To effectively neutralize any residual catalyst, a sufficient amount of an acid is added to the initial reaction product such that the molar ratio of the acid to total catalyst is in the range of from about 0.01:1 to about 1:1, preferably in the range of from about 0.1:1 to about 0.8:1, more preferably in the range of from about 0.6:1 to about 0.8:1. Examples of acids suitable for use in neutralizing any residual base catalyst include those acids selected from the group consisting of hydrochloric, phosphoric, chromic, iodic, benzoic, hydrofluoric, sulfuric, sulfurous, acetic, formic, nitric, and mixtures thereof.

iv) Secondary Reaction Product

Optionally, a Secondary reaction product may be formed subsequent to the formation of the initial reaction product. The primary purpose for forming the secondary reaction product is to recover various initial reaction mixture components, such as solvent, that are no longer required for the remaining purification processes. Additionally, removal of the solvent by formation of the secondary reaction product reduces the amount of solvent present in the final partially esterified polyol fatty acid polyester compositions.

The secondary reaction product is formed by reacting the secondary reaction product at a pressure in the range of from about 0.01 mmHg to about 760 mmHg, preferably in the range of from about 0.1 mmHg to about 20 mmHg, more preferably in the range of from about 0.1 mmHg to about 10 mmHg, most preferably in the rang of from about 0.1 mmHg to abut 5 mmHg, and for a period of time in the range of from about 30 minutes to about 4 hours.

In one embodiment of the present invention the desired reaction pressure dictates the temperature at which the secondary reaction product is formed. In another embodiment of the invention the desired reaction temperature dictates the reaction pressure to be employed. Preferably the secondary reaction product is formed at the temperature-pressure combination at which distillation of the solvent used in the initial reaction mixture occurs.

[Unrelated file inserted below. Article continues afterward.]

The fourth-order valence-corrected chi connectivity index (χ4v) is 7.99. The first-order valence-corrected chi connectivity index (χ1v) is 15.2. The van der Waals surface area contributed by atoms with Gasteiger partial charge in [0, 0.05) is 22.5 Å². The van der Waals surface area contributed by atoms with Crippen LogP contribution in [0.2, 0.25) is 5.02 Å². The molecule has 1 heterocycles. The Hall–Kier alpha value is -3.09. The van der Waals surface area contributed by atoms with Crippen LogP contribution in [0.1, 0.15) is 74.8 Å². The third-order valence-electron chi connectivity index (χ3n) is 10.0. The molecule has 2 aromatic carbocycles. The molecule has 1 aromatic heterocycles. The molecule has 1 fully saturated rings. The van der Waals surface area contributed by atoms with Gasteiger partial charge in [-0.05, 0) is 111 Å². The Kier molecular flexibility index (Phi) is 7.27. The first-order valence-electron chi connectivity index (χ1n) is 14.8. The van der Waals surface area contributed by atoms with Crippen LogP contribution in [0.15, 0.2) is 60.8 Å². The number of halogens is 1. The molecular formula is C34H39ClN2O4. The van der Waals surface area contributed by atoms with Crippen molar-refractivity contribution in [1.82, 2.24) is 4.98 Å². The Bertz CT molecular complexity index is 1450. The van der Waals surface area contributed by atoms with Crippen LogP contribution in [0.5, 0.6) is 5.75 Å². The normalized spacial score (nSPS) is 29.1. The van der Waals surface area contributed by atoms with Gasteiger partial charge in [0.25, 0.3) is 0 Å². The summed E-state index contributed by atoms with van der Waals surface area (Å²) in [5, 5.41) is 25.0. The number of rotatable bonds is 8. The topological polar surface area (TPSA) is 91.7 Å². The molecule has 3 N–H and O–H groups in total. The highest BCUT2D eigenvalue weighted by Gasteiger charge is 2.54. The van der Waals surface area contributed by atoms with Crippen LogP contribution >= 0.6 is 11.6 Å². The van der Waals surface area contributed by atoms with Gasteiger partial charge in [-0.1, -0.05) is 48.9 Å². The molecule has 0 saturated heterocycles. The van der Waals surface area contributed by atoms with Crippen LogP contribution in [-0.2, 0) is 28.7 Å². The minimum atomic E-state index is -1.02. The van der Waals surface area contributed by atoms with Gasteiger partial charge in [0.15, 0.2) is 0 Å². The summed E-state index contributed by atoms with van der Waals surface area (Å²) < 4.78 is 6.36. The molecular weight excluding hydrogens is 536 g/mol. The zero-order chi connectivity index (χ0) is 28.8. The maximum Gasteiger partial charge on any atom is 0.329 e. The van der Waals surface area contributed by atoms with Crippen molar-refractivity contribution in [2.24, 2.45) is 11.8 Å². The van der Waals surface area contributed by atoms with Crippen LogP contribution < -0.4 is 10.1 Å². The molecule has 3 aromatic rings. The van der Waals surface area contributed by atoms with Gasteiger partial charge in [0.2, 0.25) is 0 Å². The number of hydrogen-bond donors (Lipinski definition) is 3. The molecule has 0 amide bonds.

In yet another embodiment the solvent is dimethyl formamide. Preferred temperature-pressure combinations for dimethyl formamide are selected from the group consisting of about 0.1 mmHg and about negative 21 C., about 1 mmHg and about 6 C., about 10 mmHg and about 41 C., about 100 mmHg and about 91 C., and about 760 mmHg and about 153 C.

One of ordinary skill in the art will appreciate upon reading the disclosure herein that the temperatures disclosed in the preferred temperature-pressure combinations refer to the temperature of the reaction ingredients, not the temperature setting of the equipment used to heat the reaction components. The ordinarily skilled artisan will also appreciate that the temperatures are approximations based on the distillation temperatures of the pure solvent and may vary slightly depending on the degree of solvent purity.

In one embodiment of the present invention, the step of neutralizing any remaining catalyst is performed subsequent to the formation of the initial reaction product, but prior to the formation of a secondary reaction product. In another embodiment the secondary reaction product is formed subsequent to the formation of the initial reaction product, though prior to the neutralization of remaining catalyst. In yet another embodiment, the remaining catalyst is neutralized with an acid without the formation of a secondary reaction product. In yet another embodiment the secondary reaction product is formed, while the remaining catalyst is not neutralized.

v) Purification

(a) Solvent Free Aqueous Purification Processes

The reaction products of the present invention may be purified by an aqueous purification process, via application of a water washing solution. Applicants have found that in order to obtain partially esterified polyol polyester compositions with the requisite degree of purity, the aqueous purification process should be free of any solvents that would adversely affect the finished product purity requirement for the composition's intended use (e.g., food grade purity). As any solvent added after formation of the initial reaction product must ultimately be removed via a purification process, it is particularly preferred that the aqueous purification process be a solvent free purification process.